Radical uncertainty – Decision-making for an unknowable future
The heading above is the title of a fascinating new book by Lord Mervyn King, former Governor of the Bank of England, and John Kay, Fellow of St. John’s College, Oxford. Kay and King seek to explain how we cannot know what the future will hold, but we still need to make personal and business decisions in this world of radical uncertainty.
Their conclusion as to what to do chimes strongly with the methodological approach adopted by GFF. Kay & King state that, “instead of inventing numbers to fill the gaps in our knowledge, we should adopt business, political and personal strategies that will be robust to alternative futures and resilient to unpredictable events”.
This is very much in tune with GFF’s ‘narrative forecasting’ approach where we emphasise that; the story is more important than the numbers. Instead of looking at a set of forecasts we need to understand the arguments, theories and assumptions underpinning them. We can then begin to build scenarios as we consider how alternative factors and assumptions will change the future story. This has to be an ongoing process as the story is monitored and an assessment made as to whether alternative scenarios are beginning to come to pass. A set of numbers is a rigid, take it or leave it framework. Narrative forecasting produces a story people can know and understand and then review on an ongoing basis.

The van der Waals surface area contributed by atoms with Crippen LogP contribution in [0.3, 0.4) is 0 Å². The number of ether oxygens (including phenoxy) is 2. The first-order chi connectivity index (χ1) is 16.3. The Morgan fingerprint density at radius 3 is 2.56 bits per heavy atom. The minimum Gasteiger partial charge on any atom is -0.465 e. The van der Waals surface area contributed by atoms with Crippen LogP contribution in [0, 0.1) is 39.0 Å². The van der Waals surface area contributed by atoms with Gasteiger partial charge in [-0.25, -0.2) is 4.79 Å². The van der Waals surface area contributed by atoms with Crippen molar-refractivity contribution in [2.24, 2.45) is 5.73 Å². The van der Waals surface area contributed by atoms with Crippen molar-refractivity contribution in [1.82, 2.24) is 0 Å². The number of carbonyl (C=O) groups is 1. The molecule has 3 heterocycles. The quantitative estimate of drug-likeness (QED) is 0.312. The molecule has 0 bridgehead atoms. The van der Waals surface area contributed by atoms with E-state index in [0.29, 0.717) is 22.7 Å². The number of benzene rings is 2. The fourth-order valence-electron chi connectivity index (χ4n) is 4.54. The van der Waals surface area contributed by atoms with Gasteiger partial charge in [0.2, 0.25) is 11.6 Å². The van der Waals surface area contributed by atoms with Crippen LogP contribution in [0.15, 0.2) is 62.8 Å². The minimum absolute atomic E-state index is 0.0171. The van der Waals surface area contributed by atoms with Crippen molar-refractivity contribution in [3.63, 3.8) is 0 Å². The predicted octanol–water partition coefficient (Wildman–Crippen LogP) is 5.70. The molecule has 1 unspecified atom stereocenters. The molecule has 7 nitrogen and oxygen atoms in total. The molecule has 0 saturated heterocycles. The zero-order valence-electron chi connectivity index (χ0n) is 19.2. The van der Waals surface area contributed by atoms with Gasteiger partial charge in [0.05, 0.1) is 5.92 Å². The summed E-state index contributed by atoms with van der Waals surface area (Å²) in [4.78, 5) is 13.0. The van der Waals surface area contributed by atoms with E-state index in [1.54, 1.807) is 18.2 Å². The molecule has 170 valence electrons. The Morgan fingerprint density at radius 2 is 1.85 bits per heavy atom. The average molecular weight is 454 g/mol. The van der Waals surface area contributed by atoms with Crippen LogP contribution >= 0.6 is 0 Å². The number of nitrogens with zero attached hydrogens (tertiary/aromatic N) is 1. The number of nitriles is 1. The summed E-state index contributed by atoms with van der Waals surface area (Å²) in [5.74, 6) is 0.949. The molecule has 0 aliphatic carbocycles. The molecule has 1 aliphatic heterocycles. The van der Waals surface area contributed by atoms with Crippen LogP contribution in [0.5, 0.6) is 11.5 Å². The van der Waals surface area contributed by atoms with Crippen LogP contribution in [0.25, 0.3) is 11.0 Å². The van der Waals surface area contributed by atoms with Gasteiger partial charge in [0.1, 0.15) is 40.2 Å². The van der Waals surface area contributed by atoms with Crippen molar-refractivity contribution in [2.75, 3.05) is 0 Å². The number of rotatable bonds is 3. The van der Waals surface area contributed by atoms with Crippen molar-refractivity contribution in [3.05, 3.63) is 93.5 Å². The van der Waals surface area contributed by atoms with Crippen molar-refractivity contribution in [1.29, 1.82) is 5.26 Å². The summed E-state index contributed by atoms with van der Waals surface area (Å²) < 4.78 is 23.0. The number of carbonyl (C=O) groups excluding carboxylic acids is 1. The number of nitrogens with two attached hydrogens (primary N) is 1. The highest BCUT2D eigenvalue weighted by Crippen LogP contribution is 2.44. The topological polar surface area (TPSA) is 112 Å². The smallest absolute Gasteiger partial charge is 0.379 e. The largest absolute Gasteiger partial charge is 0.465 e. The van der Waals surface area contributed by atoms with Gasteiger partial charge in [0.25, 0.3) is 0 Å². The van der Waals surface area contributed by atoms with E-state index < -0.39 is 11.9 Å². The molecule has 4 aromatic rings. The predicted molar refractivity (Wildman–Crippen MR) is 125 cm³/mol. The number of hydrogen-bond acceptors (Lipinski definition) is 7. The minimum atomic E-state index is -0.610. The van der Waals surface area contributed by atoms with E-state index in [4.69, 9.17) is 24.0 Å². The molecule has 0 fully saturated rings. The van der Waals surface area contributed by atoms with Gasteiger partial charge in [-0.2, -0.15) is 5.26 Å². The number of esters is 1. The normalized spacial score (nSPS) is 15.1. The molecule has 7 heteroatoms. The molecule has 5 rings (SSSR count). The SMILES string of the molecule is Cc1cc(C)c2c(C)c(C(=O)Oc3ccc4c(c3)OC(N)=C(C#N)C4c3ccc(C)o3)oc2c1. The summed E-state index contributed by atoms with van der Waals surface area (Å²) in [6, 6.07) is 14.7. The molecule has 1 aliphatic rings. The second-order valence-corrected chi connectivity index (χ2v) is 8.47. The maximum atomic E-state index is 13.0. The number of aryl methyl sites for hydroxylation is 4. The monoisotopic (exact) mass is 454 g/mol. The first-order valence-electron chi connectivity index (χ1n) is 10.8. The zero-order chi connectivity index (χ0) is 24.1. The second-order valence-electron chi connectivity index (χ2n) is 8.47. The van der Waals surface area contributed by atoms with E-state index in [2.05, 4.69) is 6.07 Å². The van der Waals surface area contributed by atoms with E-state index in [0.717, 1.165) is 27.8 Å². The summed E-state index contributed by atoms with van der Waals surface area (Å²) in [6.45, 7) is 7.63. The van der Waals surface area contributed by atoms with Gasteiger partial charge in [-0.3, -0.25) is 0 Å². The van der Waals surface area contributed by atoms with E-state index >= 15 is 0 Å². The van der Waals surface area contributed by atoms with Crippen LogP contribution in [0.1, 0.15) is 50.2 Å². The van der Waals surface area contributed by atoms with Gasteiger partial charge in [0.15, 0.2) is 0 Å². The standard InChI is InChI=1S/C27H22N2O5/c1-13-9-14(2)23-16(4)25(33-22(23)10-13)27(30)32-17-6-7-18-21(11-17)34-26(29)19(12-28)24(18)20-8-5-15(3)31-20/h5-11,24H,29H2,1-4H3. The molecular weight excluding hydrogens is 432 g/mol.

With this methodological approach we can help and engage with clients, as they build stories of the future and monitor them. Following this route enables clients to be much more resilient to unpredictable events, because they have looked in great depth at what is predictable – to a certain degree – but also considered what might happen if it doesn’t. This enables us to build strategies stress tested and resilient to alternative futures. It will never be perfect but it is a whole lot better than looking at a line of numbers, that provides no alternative and far too little explanation or discussion.